Crowds are synonymous with Christmas. The Malls are packed, the check-out lines wind around forever, the roads are crammed with cars, airports are jammed, and churches have a few more people than normal. Even our homes are teeming with additional decorations, parties, and activities.
The problem with crowds at Christmas is that they tend to trample Jesus. We get so involved in the shopping that we miss the Savior. We are so busy with travel that Jesus is left home alone. We slide into a seat at church that is not our usual place because someone else is sitting in our place and we don’t focus on Jesus because we are angry with that unfamiliarpew occupant. We are in such a hurry at Christmas that we aren’t living well, our souls are in need of a break, if not intensive care.
Richard Foster wrote in his book Celebration of Discipline, “In contemporary society our Adversary majors in threethings: noise, hurry, and crowds. If he can keep us engaged in ‘muchness’ and ‘manyness,’ he will rest satisfied.” At no time of the year is this observation a greater reality. Could it be that the crowds, the shopping, the incessant bell ringing and music playing, the increased numbers of activities, the fast-paced lifestyles are simply a ploy of Satan to keep us from the Savior?
Crowds and clamor have a tendency to smother Jesus at Christmas. He, more often than not, is forgotten, neglected, and if we aren’t careful, destroyed.
What must we do to prevent the crowds from trampling out Christ at Christmas?
- Be still.
Christmas, by itsvery nature, anticipates something on the horizon the like of which we have never seen before. Yet it is possible to not see it. To miss it. To turn just as it brushes past us. And, once past, once we have missed it, like Moses in the cleft of the rock, watching God’s back fade in the distance, we grasp that we have failed to notice it. So move away from the hustle and bustle. Sit. Linger. Tarry. Ponder. Wait. Behold. There will be time enough for running, for activity, for pushing, for worrying, for crowds. But for now, stay. Wait. Bestill. Something is on the horizon.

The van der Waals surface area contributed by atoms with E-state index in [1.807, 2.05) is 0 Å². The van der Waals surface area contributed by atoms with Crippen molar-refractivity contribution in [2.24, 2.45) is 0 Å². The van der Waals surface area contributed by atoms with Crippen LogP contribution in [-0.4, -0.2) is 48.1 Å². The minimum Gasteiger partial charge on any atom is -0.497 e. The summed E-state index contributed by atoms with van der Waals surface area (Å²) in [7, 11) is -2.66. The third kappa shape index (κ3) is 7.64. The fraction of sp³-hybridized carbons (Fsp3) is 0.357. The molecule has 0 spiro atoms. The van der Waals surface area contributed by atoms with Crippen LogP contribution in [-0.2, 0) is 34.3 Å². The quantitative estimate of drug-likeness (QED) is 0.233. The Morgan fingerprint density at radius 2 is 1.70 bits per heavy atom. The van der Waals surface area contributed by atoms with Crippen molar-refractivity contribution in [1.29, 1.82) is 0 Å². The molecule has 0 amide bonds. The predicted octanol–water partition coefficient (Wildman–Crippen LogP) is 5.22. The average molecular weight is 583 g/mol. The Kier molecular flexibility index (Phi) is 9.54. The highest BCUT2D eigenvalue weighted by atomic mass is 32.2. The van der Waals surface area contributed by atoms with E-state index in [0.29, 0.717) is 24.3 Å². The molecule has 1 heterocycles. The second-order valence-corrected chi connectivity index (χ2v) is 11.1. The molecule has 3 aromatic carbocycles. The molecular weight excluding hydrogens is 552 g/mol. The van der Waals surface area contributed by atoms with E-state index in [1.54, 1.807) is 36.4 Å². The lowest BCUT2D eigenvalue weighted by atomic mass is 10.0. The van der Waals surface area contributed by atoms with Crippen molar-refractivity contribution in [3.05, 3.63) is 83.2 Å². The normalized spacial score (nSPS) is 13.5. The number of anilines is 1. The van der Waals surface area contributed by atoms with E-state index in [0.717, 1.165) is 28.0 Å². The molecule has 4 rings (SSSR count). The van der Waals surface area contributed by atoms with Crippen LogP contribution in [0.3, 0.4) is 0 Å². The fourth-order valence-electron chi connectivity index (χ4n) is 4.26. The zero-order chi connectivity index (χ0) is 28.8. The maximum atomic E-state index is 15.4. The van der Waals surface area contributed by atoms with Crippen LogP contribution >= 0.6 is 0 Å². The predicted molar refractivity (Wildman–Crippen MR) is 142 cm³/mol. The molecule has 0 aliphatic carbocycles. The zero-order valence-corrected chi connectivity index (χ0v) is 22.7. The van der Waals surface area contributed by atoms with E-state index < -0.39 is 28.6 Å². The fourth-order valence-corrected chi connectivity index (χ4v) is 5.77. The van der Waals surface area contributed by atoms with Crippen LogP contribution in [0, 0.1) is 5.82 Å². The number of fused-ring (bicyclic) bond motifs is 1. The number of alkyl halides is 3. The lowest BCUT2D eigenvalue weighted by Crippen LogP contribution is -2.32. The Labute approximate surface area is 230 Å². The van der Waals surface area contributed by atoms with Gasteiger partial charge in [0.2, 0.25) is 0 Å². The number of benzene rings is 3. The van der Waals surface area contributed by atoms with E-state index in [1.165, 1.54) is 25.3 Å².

2. Find a place of quiet.
Christmas comes packaged with a lot of noise. It’s everywhere. There’s music playing, bells ringing, people chattering, paper rustling. The nature of crowds prompts noise. It can’t be avoided. The only way is to move away from the noise to find a place of quiet.
A place of quiet is not always a physical place. In fact, often when we need quietness the most, we can’t get away from the crowds. A quiet place is a place of the heart. Like the eye of a hurricane, the storm rages around us, but internally there is calmness, peace, and silence.
I know it wasn’t sung on the first Christmas morning, but it could have been: Silent Night. Listen closely to the words.
Silent night, holy night; All is calm, all is bright
Round yon virgin mother and child! Holy Infant so tender and mild,
Sleep in heavenly peace, Sleep in heavenly peace.
That’s what I want to experience, don’t you? Silence. Calm. Sleep. Peace.
Country music star Travis Tritt spent many years playing out-of-the-way joints before he made it big in the music industry. He reports that many of the bars were dangerous places, with drunken fans starting fights over the smallest matters. Crowds can easily become uncontrollable mobs. But Tritt found a unique way to keep the peace in such situations. He says: “Silent Night proved to be my all-time lifesaver. Just when [the bar fights] started getting out of hand, when bikers were reaching for their pool cues and rednecks were heading for the gun rack, I’d start playing Silent Night. It could be the middle of July—I didn’t care. Sometimes they’d even start crying, standing there watching me sweat and play Christmas carols.”
Find the time, and if you can, the place, to enjoy the silence, the calmness, the peace this Christmas. Move away from the crowds and listen to the still, silent voice of God. Find a place, a part from the crowds, to be silent. And, then, you will find the Savior.